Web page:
I Know it When I See It

In 1964- more than 10 years after Playboy published their first issue sharing Marilyn Monroe’s naked pictures with the world and half a century before the beginning of the Secular Sexuality podcast, Chief Justice Potter Stewart was challenged with the rest of the United States Supreme Court to answer the question of whether or not a state, in this case Ohio, could outright ban a film on the grounds of obscenity. Stewart’s mind, reflecting the prevailing opinion of the time, was that the constitution’s protections of free speech did not extend to ‘hard-core pornography’ but that Les Amants (the lurid film in question) didn’t constitute hardcore porn, explaining only "I shall not today attempt further to define the kinds of material I understand to be embraced within that shorthand description; and perhaps I could never succeed in intelligibly doing so. But I know it when I see it, and the motion picture involved in this case is not that."

Nearly 55 years later and the questions surrounding sex, how to define and describe it, have only gotten muddier. With the prevalence of birth control, a general end to adultery laws, the advent of marriage equality and even a few halting conversations about BDSM, our collective definition of sex has gotten wider if not any clearer. Just ask anyone who has ever been made to regret answering a question with the phrase “yeah, but we didn’t have sex.” For generations sex has been synonymous with intercourse, usually defined as a penis in a vagina leading to (male) orgasm. This, despite the fact that gay or straight, single or partnered, nearly everyone over the age of 13 has had sex with at least one of those elements missing, even if no one else was there to witness it.

For anyone made terribly uncomfortable by the notion of 13 year olds having sex it may seem obvious that masterbation shouldn’t really count. That sex should include at least one other person is a fairly standard assumption, but then what do you do with mutual masterbation? Phone sex? What about sex between two people involving a vibrator, or when someone switches to manual mode after intercourse to put a cherry on top? By narrowing our definition of sex we put so much pressure on orgasm, penetration, performance. Suddenly oral sex and ‘foreplay’ (a word perhaps worth removing from our vocabularies) don’t count as ‘real’ sex, and thus a hierarchy is formed. One where folks with disabilities or differing sexual experiences are relegated and virginity and chastity, with all of their moral shame and religious baggage, become fetishized.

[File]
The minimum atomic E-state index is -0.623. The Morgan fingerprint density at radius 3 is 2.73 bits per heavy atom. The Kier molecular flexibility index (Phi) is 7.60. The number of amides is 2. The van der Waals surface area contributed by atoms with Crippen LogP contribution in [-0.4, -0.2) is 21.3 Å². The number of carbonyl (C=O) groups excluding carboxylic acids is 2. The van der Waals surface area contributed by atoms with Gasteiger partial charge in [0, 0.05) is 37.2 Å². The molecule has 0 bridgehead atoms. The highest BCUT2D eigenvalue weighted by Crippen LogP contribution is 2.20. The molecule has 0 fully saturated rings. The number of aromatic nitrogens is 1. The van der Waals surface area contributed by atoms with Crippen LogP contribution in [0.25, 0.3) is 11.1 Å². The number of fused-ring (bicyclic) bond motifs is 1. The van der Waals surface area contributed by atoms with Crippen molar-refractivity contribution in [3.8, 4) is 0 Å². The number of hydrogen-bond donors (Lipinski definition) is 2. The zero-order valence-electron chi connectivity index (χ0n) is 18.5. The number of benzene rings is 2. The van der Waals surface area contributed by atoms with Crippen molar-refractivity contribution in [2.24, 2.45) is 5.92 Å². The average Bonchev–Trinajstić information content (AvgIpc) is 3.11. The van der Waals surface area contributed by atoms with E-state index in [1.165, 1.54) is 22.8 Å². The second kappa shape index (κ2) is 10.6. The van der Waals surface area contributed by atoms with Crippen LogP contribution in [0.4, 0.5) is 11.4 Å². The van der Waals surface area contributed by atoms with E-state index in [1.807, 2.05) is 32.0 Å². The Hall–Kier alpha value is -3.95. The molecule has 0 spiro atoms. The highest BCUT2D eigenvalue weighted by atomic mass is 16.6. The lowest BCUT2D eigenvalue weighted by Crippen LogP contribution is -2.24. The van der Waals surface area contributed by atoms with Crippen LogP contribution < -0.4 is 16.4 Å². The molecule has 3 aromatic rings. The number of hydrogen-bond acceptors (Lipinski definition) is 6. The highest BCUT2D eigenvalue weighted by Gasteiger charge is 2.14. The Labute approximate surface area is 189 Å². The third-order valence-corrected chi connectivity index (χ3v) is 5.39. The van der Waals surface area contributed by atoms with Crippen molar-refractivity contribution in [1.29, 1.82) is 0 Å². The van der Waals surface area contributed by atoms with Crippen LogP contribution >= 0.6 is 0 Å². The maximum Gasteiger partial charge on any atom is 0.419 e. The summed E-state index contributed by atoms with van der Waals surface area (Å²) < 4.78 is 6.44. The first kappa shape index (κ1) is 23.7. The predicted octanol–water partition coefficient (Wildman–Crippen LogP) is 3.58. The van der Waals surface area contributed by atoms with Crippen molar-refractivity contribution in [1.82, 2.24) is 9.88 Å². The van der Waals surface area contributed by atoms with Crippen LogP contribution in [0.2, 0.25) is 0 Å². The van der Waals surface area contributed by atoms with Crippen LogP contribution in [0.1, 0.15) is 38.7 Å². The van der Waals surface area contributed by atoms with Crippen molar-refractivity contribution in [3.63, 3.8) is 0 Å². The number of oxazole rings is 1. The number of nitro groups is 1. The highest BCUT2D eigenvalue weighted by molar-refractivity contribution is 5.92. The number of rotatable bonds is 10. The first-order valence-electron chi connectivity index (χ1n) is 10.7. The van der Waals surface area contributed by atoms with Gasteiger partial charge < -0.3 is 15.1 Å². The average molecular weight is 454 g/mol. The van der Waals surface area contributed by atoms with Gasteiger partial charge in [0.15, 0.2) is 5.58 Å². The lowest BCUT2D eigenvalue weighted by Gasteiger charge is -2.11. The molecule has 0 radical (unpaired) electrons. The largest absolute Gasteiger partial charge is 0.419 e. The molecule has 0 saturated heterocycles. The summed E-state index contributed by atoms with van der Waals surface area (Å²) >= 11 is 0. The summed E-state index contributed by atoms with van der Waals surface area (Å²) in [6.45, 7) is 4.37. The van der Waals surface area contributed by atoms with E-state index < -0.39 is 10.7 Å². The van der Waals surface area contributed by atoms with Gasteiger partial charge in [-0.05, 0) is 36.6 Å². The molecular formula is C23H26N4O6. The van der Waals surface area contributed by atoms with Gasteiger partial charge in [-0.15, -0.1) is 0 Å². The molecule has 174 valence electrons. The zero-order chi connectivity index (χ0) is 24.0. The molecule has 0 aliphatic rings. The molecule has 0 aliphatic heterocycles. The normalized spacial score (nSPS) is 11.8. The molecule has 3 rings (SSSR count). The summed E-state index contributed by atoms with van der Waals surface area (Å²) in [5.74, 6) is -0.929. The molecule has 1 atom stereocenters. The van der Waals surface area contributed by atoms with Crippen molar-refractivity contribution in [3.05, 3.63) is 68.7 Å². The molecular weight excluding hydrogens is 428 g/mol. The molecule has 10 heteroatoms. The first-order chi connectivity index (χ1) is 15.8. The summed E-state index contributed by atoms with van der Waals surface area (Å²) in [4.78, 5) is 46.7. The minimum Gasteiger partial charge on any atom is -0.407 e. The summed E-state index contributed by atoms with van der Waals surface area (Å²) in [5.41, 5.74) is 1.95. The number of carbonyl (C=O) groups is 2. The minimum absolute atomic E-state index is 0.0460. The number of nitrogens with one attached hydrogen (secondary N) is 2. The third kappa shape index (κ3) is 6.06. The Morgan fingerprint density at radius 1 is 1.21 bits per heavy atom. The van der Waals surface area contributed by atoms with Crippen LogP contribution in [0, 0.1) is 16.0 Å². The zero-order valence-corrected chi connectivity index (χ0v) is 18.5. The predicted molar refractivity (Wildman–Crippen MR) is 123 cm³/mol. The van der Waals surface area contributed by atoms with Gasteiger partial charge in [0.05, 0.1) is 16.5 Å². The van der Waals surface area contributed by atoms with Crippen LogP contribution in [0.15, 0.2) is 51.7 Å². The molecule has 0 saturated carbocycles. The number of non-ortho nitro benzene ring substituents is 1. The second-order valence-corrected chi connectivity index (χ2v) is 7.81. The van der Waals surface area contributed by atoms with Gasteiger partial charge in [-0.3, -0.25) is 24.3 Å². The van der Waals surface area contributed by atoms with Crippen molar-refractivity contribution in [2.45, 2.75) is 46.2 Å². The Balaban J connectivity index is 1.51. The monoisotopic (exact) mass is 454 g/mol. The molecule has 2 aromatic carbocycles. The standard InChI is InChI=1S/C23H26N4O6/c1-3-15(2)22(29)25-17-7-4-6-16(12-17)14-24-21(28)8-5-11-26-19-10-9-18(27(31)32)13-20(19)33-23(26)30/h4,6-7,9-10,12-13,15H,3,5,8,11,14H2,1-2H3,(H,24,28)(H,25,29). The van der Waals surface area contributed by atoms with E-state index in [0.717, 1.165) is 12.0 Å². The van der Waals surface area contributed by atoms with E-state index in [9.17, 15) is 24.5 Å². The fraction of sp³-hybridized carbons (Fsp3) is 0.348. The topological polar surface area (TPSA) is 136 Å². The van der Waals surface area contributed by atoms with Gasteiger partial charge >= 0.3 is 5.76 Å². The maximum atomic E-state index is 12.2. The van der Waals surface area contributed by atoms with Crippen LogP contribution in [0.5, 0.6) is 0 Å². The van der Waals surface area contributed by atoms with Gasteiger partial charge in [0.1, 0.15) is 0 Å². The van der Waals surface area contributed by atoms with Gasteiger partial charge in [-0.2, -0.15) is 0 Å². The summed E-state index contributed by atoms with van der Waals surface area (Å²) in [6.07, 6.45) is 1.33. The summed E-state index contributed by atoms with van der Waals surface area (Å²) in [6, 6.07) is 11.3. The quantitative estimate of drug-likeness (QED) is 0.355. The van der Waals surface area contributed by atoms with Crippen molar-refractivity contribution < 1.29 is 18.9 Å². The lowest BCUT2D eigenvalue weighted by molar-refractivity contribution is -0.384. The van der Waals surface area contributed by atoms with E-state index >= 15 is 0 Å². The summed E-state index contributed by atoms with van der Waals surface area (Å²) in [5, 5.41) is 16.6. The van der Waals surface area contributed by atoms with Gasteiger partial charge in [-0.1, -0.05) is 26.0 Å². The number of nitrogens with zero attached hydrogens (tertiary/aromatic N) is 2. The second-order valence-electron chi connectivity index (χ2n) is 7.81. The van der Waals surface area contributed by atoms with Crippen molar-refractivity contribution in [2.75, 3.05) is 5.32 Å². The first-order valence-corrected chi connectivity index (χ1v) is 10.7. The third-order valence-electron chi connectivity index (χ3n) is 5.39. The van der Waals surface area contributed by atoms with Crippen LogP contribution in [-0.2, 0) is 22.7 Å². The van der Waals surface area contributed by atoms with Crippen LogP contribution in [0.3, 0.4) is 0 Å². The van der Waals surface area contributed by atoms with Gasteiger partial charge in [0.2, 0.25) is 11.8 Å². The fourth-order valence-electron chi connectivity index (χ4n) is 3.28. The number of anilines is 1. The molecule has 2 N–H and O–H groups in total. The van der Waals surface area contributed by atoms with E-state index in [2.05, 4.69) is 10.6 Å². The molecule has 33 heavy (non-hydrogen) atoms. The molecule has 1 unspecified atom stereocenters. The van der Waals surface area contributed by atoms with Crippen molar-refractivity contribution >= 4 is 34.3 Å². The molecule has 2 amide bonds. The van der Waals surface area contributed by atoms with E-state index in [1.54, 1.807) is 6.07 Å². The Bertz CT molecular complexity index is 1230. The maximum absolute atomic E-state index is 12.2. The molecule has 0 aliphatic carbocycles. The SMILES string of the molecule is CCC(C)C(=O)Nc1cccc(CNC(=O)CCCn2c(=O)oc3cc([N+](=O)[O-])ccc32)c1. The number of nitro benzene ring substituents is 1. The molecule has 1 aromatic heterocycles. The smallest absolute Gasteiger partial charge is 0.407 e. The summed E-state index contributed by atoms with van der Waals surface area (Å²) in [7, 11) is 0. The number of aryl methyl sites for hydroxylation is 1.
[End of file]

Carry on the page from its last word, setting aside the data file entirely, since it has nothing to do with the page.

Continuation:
What’s more, the hierarchy of sex inevitably props up the idea that proper sex, real sex, looks like the kind of sex you have. Cis-gendered, heterosexual intercourse is great, I highly recommend it to those interested, but it hardly captures the broad spectrum of sexual experiences. In using the ‘kissing leads to foreplay which leads to intercourse’ model how are we supposed to describe the experiences of two vulva having lesbians? Does their sex not count?

This “know it when I see it” strategy, incredulous as it seems, may be the best demarcation available, certainly better than the p-n-v definition we so often rely on. On Secular Sexuality we talk all about sex and sex accessories without much luck in defining the former. Does roleplay, even roleplay that doesn’t lead to sexual contact, count? What about BDSM with no emphasis on genital contact or orgasm? Tantra? And what the hell even is ASMR? Clearly a weekly hour and a half should lead to some soft parameters, right?

The most important takeaway is that sex is self-defined. If you thought you were having sex, you were. Sure that may make things tricky when being interviewed by congress or a jealous lover but it makes space for the subjective and deeply intimate nature of our sexuality and broadens our ideas of what can be sexy, not just for others but for ourselves. A few hallmarks of sex- pleasure. Whether it’s painful, romantic or purely carnal, there's a joyousness and desire that characterises any sexual encounter. Intimate connection- whether it’s with your partner of 50 years, a room full of strangers, a fantasy in your mind or even your own body, there's a sense of unity and joining inherent in seemingly any sexual act. Finally, perhaps uncomfortably, there’s a shared and consensual transgressiveness about sex. The reason we find so many shame based sexual taboos, the reason we tend to cover ourselves and send sex to the bedroom is because it is an inherently unorthodox act, agreed upon by the participants while existing outside of conventional life.

These characteristics, loose as they are, beg for disagreement and exception finding, while doing little to isolate the nature of sex. I for one encourage your dissent (and hope to hear about it in my inbox.) In our quest to encapsulate all of human sexual expression in a single word we find more reasons to expand our vocabulary then to simplify it. So what do we actually talk about on Secular Sexuality? I guess you’ll know it when you see it.